An effort should be made to match the sample requirements of the analyzer to that of the stream, there by minimizing extra system components such as vaporizers, regulators, sample coolers, etc. If a liquid sample pressure is to be reduced , care should be taken that flashing does not occur. However, it is not always possible to match the analyzer to the process condition, and the sample must necessarily be conditioned to meet the analyzer requirements.
The sample parameters like temperature, pressure, flow and etc. are very important when the sample is processing in to the analyzer .
Many manufacturers make small heat exchangers to cool the sample. Cooling water may be allowed to flow unregulated through the exchanger, leaving the sample temperature uncontrolled. Some Analyzers are temperature sensitive, however, and the measurement can be improved by controlling the sample temperature. In some cases, close temperature control is essential to the separation and measurement of components.
Pressure is also a common mismatch. Regulators are used to reduce high pressure and to regulate varying low pressure. To prevent maintenance problems and increase performance, the regulator should be preceded by a fine mesh strainer. Materials should be noncorrosive.
Single stage regulation is usually sufficient for sample pressure reduction.
On vapor systems the regulator is usually located at the sample point to keep a high sample velocity with a low flow rate. When the sample pressure increases then there may require a relief valve or rupture disc for overpressure protection.
Many analyzer are sensitive to velocity changes, and the sample flow rate must be monitored / controlled. Where sample conditions are constant, a simple rotameter suffices. When sample conditions are not constant, a rotameter ( constant differential regulator combination ) should be used. The instrument manufacturer recommends the flow rates of each instrument.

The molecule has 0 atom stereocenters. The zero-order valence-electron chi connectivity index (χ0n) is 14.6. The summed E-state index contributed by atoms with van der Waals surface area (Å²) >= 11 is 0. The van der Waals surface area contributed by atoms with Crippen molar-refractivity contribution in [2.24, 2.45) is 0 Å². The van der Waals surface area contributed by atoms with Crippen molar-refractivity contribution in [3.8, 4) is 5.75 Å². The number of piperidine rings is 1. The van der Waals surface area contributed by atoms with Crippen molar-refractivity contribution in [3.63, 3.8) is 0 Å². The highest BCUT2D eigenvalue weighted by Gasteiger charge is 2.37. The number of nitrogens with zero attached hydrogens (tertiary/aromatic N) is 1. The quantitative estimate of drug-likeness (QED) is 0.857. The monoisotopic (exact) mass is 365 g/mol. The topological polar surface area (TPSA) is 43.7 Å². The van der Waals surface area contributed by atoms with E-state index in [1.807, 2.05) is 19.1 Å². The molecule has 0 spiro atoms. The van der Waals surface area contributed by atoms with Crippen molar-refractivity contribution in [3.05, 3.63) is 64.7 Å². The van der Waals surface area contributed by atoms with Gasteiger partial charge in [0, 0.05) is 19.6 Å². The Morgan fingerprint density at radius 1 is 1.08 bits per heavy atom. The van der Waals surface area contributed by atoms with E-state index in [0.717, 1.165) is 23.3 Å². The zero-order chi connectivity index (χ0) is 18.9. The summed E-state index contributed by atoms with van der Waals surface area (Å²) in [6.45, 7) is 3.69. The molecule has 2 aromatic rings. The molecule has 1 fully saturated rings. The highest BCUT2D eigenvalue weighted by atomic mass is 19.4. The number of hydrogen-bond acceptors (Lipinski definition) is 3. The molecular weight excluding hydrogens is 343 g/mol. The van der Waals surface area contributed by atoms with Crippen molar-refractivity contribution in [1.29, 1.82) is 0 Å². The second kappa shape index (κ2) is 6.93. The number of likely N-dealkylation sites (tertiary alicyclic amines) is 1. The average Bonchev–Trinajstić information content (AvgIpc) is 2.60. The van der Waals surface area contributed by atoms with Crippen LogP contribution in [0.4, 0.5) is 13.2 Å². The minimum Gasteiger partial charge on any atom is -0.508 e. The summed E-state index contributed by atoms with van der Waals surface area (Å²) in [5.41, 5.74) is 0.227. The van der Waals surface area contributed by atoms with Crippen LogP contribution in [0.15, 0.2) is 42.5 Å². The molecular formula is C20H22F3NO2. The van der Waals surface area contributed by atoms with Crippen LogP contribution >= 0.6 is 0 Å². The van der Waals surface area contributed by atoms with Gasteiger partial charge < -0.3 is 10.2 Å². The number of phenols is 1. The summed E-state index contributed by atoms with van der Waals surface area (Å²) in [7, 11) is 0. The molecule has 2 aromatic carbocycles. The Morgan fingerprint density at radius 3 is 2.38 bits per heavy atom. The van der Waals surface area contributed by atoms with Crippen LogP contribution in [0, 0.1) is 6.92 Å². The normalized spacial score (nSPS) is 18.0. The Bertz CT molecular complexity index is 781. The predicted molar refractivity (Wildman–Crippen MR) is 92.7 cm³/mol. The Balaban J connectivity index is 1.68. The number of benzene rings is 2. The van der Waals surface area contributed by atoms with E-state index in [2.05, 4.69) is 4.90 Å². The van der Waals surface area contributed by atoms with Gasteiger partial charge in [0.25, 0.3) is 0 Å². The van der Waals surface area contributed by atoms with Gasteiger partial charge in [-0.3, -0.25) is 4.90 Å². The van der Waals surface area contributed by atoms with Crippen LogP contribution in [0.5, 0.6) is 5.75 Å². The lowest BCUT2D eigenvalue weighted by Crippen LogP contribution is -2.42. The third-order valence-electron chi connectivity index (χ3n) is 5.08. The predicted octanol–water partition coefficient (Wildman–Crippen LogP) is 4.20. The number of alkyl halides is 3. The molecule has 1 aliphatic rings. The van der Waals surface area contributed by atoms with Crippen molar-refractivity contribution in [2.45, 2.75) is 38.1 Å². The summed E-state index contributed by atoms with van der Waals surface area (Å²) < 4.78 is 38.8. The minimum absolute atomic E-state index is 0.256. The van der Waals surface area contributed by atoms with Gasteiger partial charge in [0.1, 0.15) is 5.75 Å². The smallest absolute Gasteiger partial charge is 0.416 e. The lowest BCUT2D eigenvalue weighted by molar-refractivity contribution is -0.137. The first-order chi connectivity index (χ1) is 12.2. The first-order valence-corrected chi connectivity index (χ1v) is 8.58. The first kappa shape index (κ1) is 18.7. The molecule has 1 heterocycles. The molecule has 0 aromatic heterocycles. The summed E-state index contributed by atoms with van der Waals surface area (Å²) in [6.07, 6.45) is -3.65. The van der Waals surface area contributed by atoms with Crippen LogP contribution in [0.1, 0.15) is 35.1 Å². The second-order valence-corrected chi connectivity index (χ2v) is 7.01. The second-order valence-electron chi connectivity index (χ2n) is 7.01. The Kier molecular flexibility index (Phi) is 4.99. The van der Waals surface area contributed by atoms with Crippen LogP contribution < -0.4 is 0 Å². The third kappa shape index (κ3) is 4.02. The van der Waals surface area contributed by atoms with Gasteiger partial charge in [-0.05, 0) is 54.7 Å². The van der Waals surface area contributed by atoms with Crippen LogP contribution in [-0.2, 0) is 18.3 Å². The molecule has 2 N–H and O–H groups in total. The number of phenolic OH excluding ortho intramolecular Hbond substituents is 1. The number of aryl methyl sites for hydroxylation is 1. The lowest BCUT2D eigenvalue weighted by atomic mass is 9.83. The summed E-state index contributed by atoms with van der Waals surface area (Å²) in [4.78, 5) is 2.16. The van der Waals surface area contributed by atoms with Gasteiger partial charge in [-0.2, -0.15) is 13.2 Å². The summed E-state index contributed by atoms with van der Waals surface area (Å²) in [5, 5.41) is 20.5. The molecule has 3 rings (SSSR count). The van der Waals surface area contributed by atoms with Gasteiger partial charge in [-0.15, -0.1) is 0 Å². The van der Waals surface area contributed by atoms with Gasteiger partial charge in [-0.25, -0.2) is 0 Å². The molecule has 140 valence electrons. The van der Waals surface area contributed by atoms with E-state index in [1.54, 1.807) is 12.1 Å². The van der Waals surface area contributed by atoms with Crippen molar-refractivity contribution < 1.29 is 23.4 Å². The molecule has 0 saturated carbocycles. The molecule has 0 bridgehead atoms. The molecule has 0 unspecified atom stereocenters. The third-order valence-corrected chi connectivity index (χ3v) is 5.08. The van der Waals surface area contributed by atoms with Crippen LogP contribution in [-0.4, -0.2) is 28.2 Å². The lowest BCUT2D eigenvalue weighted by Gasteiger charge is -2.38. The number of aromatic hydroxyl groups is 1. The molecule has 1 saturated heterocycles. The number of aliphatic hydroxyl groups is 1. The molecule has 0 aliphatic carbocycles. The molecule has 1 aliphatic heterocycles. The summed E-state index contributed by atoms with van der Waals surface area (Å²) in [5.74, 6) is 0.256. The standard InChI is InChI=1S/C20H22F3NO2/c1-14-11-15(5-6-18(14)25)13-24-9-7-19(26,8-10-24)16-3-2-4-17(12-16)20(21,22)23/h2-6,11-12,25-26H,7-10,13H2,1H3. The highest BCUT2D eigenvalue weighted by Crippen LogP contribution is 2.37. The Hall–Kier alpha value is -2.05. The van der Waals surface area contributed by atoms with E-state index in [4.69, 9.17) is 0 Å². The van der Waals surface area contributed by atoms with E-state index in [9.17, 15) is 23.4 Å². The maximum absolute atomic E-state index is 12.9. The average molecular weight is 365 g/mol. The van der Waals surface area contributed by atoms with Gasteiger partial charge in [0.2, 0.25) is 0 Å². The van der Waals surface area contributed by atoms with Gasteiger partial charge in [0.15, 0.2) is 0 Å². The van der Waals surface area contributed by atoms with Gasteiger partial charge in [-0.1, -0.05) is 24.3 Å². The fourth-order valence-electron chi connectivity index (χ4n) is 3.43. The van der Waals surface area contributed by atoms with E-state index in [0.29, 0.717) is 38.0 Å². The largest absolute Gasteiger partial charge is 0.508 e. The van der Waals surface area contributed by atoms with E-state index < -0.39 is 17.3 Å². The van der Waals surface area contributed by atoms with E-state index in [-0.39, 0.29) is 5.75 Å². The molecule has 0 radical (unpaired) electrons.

This is the last and most critical stage of the sampling system. Sample disposal sometimes presents significant problems. Safety has always been a consideration since many samples are either toxic or flammable or both. In some applications the sample may simply be dumped or vented to the atmosphere. In others, where venting becomes dangerous, other solutions are required.
When disposing analyzed samples of water or other inexpensive, nonpolluting, nonhazardous liquids, the most common method is to run it to the sewer and then to the effluent plant. This method may also be used on hazardous or polluting samples if an appropriate chemical sewer is located nearby. If sample is expensive or cannot be conveniently run to the sewer, it is commonly returned to the process system at a point where the pressure is lower than the sample pressure and as steady as possible.
Vapor samples present slightly different problems. Non-hazardous gases are normally vented to the atmosphere while hazardous gases are often vented to a flare header or returned to the system, whichever is more convenient. Gases, which cannot be vented to a flare header or returned to the system, may be scrubbed of the corrosive or toxic components and then vented to the atmosphere or flare header.
Vent flow can be very critical to the successful performance of an analyzer.